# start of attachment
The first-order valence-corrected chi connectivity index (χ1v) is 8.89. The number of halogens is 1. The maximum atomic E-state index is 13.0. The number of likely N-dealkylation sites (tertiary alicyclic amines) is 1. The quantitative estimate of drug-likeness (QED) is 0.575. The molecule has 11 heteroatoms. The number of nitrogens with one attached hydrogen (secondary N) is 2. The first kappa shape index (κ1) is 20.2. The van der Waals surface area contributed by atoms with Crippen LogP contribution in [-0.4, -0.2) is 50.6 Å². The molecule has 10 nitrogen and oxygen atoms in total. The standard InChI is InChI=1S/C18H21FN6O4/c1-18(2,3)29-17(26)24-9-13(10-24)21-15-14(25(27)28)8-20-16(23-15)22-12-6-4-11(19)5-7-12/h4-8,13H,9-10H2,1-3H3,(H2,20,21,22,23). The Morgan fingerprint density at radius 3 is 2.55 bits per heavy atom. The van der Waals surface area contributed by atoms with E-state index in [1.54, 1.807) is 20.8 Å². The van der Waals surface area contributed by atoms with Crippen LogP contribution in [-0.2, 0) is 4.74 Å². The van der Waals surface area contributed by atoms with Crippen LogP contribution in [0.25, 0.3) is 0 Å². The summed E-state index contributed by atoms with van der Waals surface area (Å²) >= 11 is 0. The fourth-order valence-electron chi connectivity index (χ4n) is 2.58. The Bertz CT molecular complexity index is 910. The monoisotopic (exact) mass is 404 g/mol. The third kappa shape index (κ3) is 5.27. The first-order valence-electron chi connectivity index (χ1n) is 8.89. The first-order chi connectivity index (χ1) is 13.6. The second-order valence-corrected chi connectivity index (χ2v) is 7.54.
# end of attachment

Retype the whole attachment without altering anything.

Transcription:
The first-order valence-corrected chi connectivity index (χ1v) is 8.89. The number of halogens is 1. The maximum atomic E-state index is 13.0. The number of likely N-dealkylation sites (tertiary alicyclic amines) is 1. The quantitative estimate of drug-likeness (QED) is 0.575. The molecule has 11 heteroatoms. The number of nitrogens with one attached hydrogen (secondary N) is 2. The first kappa shape index (κ1) is 20.2. The van der Waals surface area contributed by atoms with Crippen LogP contribution in [-0.4, -0.2) is 50.6 Å². The molecule has 10 nitrogen and oxygen atoms in total. The standard InChI is InChI=1S/C18H21FN6O4/c1-18(2,3)29-17(26)24-9-13(10-24)21-15-14(25(27)28)8-20-16(23-15)22-12-6-4-11(19)5-7-12/h4-8,13H,9-10H2,1-3H3,(H2,20,21,22,23). The Morgan fingerprint density at radius 3 is 2.55 bits per heavy atom. The van der Waals surface area contributed by atoms with E-state index in [1.54, 1.807) is 20.8 Å². The van der Waals surface area contributed by atoms with Crippen LogP contribution in [-0.2, 0) is 4.74 Å². The van der Waals surface area contributed by atoms with Crippen LogP contribution in [0.25, 0.3) is 0 Å². The summed E-state index contributed by atoms with van der Waals surface area (Å²) >= 11 is 0. The fourth-order valence-electron chi connectivity index (χ4n) is 2.58. The Bertz CT molecular complexity index is 910. The monoisotopic (exact) mass is 404 g/mol. The third kappa shape index (κ3) is 5.27. The first-order valence-electron chi connectivity index (χ1n) is 8.89. The first-order chi connectivity index (χ1) is 13.6. The second-order valence-corrected chi connectivity index (χ2v) is 7.54.